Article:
Local authorities will also work to remove bottlenecks facing firms, and assist garment-textile, electronics and mechanics enterprises in their efforts to integrate into the global supply chain./.
Hai Phong Economic Zone Authority launches e-management system
The Hai Phong Economic Zone Authority (HEZA) on Tuesday launched its electronic management and operation system (e-HEZA).
The system is set to facilitate the management work while helping to reform administrative procedures, improving the administration reform index of the authority.
Through the system, it only takes one day to complete a number of licences instead of up to 20 days in the past. The system also shortens the length of time enterprises carry out data reports.
Le Anh Quan, Vice Chairman of the municipal People's Committee, said the application of technology and digital transformation will contribute to raising the operational efficiency of the authority and turn Hai Phong into an investment magnet.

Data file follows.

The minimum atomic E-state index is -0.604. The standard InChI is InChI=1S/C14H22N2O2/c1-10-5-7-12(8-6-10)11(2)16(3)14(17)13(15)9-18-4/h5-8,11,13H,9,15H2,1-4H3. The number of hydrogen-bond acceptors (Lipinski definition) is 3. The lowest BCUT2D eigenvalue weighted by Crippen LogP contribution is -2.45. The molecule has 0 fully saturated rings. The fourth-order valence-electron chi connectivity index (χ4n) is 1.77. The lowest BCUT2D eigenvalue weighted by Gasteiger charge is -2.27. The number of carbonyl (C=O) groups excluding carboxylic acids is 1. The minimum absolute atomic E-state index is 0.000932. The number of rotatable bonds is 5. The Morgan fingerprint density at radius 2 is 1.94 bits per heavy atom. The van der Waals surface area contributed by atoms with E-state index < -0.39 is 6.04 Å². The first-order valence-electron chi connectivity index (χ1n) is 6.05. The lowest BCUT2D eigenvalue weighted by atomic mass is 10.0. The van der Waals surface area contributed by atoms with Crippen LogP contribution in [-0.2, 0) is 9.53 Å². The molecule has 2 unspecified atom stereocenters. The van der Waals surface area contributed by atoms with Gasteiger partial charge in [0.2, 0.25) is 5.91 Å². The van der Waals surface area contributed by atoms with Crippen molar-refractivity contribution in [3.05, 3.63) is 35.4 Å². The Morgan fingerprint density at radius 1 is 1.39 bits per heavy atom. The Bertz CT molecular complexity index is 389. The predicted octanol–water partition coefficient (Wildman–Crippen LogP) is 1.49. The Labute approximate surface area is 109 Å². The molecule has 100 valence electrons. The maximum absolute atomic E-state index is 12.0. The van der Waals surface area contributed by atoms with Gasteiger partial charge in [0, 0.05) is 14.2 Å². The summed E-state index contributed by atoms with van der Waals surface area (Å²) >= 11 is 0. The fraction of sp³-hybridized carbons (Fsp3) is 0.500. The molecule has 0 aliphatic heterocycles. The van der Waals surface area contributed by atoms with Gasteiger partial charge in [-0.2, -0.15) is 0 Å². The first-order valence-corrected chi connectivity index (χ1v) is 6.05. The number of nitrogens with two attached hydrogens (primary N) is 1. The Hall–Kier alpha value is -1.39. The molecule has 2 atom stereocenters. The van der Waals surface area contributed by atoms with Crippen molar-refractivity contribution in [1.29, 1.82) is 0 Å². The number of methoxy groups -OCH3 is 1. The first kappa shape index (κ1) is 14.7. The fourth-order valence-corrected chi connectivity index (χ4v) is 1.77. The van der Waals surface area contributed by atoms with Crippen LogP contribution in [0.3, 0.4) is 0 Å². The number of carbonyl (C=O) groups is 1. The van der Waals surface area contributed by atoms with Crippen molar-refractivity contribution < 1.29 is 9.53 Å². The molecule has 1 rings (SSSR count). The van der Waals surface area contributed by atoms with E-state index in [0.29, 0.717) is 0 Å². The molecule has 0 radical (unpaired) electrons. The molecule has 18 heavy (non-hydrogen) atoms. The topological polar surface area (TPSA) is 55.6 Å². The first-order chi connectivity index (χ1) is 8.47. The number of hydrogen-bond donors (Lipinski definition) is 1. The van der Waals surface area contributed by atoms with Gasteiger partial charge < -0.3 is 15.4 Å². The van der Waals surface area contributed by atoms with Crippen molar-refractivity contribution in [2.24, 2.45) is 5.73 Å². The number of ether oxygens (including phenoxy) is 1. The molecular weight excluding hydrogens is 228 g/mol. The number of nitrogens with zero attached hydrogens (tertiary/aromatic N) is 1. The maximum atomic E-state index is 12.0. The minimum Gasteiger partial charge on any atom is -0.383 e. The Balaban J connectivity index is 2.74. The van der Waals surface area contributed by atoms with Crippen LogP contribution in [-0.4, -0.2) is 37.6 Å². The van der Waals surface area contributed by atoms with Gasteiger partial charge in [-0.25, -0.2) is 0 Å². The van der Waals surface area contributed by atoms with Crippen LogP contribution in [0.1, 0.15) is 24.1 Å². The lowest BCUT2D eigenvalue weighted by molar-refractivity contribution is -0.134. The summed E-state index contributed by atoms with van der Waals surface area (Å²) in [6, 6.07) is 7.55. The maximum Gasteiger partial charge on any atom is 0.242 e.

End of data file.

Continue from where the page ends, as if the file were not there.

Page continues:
Quan asked HEZA to coordinate with businesses in training officials in charge of the system and ensure information security.
The coastal port city plans to construct 15 new industrial parks with a total area of over 6,200 hectares in the 2021-25 period. Last year, it ranked seventh out of 63 provinces and cities nationwide in the Provincial Competitiveness Index (CPI).
Ship of world's largest container shipping company docks at Cai Lan port
Cai Lan International Container Terminal (CICT) in the northern province of Quang Ninh on September 14 welcomed the Marshall Islands-flagged Synergy Busan with a loading capacity of over 50,000 tonnes, the first container ship of Maersk Lines to dock in the port.
The ship, which carried over 2,000 empty containers, is on one of the two pilot trips to be operated by Maersk Lines to evaluate the economic efficiency towards the opening of an international container route to Cai Lan port in the future.
To shorten the time for procedures, the People’s Committee of Quang Ninh province has allowed relevant agencies to perform quick COVID-19 test for all crew members instead of PCR tests. However, they must ensure that there would be no direct contact between the ship’s crew members and people on shore. Other vessels are also not allowed to dock alongside the ship.